Dantes Inferno

Topics: Hell, Divine Comedy, Inferno Pages: 2 (724 words) Published: May 7, 2013
Brent Fairchild
Professor Wilkie
Humanities 220
Dante’s Inferno Essay
The way that Dante portrays Hell in the Inferno is very specific and filled with loads of lots of imagery. The book uses lots of figurative language, while being complimented with the very intricate descriptions of the physical world. The logic of the structure of Hell, as well as the nature of God’s action for placing people there for their crimes, shows Dante’s great imagination. Dante’s work is not anything of philosophy. The ideas that are presented are an essential part of the structure and vision of the poem and it does not seem plausible to find these as logical concepts of philosophy. Dante’s poem does an incredible job in engaging us in his ideas emotionally. The way that he does this is through his imagination and the pictures that are left in our mind through his reading. The reason that this poem is so widely enjoyed is because of the visions that they bring to us, while also generating feelings through the ideas.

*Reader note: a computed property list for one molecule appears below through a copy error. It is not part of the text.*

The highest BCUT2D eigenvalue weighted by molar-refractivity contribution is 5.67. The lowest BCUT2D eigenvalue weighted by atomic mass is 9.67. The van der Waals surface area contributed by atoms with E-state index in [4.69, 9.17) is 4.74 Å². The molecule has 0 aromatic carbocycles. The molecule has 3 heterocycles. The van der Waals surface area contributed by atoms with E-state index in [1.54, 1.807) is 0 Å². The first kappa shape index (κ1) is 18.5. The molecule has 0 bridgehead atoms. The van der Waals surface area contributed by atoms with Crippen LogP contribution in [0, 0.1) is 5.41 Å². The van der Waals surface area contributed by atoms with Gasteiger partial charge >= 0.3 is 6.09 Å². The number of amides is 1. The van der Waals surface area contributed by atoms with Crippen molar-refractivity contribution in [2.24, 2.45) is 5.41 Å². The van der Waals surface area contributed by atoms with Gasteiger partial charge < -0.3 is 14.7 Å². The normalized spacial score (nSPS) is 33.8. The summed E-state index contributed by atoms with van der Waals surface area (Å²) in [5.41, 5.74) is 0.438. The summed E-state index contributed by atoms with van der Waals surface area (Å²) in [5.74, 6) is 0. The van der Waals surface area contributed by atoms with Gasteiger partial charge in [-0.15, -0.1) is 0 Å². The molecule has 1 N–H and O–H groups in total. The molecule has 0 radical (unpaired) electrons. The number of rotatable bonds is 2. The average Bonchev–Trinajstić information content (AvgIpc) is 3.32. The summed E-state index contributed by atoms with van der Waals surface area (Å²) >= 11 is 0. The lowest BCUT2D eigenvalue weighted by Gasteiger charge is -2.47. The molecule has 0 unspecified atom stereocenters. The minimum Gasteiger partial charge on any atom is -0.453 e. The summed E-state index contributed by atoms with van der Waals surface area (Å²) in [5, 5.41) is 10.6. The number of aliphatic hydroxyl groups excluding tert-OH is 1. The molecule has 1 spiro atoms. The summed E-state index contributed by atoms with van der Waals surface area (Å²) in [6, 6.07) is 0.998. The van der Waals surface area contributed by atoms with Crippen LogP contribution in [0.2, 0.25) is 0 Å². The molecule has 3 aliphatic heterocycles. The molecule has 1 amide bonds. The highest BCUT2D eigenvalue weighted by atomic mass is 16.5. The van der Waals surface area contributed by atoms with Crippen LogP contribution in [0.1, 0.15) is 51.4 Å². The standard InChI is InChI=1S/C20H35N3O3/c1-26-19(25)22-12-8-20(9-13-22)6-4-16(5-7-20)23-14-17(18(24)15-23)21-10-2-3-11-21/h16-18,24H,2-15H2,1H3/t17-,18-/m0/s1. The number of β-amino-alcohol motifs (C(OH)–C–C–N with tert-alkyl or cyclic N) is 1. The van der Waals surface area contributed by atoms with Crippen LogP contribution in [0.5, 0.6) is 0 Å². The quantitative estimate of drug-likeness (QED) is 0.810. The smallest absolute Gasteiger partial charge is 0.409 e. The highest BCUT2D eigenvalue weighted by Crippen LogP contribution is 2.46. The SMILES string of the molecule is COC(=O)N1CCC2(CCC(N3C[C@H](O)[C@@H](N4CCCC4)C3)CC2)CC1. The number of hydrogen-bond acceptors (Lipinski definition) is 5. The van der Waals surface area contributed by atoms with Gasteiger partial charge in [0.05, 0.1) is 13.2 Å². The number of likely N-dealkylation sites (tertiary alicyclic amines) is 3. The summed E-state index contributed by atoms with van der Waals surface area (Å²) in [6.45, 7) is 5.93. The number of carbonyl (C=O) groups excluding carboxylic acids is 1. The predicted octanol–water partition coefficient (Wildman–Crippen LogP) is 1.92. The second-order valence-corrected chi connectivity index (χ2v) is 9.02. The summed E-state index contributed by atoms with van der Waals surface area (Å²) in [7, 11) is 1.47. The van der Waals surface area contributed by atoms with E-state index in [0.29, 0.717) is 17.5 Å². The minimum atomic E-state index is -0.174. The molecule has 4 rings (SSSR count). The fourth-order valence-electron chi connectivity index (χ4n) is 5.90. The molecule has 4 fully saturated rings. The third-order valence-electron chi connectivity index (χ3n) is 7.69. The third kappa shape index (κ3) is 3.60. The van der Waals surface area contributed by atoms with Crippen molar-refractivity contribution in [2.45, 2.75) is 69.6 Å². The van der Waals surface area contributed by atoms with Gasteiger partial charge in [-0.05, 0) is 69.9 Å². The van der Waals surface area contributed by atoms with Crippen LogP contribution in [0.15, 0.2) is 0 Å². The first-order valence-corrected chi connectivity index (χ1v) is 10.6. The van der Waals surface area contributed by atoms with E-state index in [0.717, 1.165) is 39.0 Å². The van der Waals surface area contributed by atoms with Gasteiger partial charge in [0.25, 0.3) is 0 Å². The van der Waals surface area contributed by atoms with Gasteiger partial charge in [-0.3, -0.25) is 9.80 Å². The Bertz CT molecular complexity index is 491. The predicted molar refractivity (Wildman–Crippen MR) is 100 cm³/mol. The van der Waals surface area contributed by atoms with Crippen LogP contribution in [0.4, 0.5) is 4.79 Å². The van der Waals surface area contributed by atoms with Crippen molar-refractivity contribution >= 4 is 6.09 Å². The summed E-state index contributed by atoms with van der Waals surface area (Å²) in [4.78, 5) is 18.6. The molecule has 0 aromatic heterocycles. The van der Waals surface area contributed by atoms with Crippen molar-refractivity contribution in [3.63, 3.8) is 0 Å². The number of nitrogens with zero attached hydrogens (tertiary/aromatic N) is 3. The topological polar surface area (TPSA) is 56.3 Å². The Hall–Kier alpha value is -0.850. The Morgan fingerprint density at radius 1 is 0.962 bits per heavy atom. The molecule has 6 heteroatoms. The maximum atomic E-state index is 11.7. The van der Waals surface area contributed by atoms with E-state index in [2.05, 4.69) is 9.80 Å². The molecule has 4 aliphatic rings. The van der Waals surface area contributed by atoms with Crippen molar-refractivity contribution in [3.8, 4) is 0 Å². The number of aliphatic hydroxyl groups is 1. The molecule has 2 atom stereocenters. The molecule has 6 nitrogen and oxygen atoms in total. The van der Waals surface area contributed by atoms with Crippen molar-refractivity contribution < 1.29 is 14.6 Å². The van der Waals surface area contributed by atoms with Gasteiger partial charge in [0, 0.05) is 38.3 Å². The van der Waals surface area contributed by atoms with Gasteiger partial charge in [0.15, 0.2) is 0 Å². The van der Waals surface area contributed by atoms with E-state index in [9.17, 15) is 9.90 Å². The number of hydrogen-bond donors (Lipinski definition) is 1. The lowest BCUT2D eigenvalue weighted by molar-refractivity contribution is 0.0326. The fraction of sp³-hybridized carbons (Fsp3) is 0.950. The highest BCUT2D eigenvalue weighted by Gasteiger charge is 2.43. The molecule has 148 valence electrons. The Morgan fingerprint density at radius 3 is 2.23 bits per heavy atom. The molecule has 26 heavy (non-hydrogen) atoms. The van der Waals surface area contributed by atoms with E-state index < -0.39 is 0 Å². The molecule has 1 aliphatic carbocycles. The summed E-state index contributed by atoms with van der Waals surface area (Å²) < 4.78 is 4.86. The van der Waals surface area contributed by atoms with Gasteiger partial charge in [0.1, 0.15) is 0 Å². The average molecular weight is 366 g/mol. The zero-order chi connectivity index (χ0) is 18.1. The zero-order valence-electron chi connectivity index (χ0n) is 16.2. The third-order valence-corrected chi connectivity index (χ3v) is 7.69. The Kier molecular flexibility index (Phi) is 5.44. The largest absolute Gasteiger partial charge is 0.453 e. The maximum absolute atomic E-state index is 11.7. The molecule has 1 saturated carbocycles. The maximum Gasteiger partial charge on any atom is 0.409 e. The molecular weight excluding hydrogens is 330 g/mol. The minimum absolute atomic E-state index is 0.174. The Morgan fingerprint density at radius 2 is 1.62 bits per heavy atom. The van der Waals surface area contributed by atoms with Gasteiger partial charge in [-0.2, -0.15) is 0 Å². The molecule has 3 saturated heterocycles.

Very significant aspects to readings are the geography and the scale, as well as detail, which are created for us. The dimensions that are brought to us through the moral and spiritual world are extremely important. Essentially, Dante is creating a map for us. This map of the underworld allows us to orient ourselves in relation to our ideas of the underworld. If a person wants to understand a person’s vision, they must attempt to put themselves in the person’s shoes. A writer, such as Dante, understands this and makes it easier for us through his detailed descriptions. What is unique about Dante’s poem is that he is not attempting to create a whole other world for the reader. He is simply trying to take our understanding of the world and expand on it so that it is still recognizable.

Dante’s map is obviously surrounded by the geometrical shape, a circle. This is the general layout of Hell. The circle has no place that it starts, ends, while also being...

Cited: Dante, Alighieri, and Mark Musa. Dante 's Inferno. Bloomington: Indiana UP, 1971. Print.
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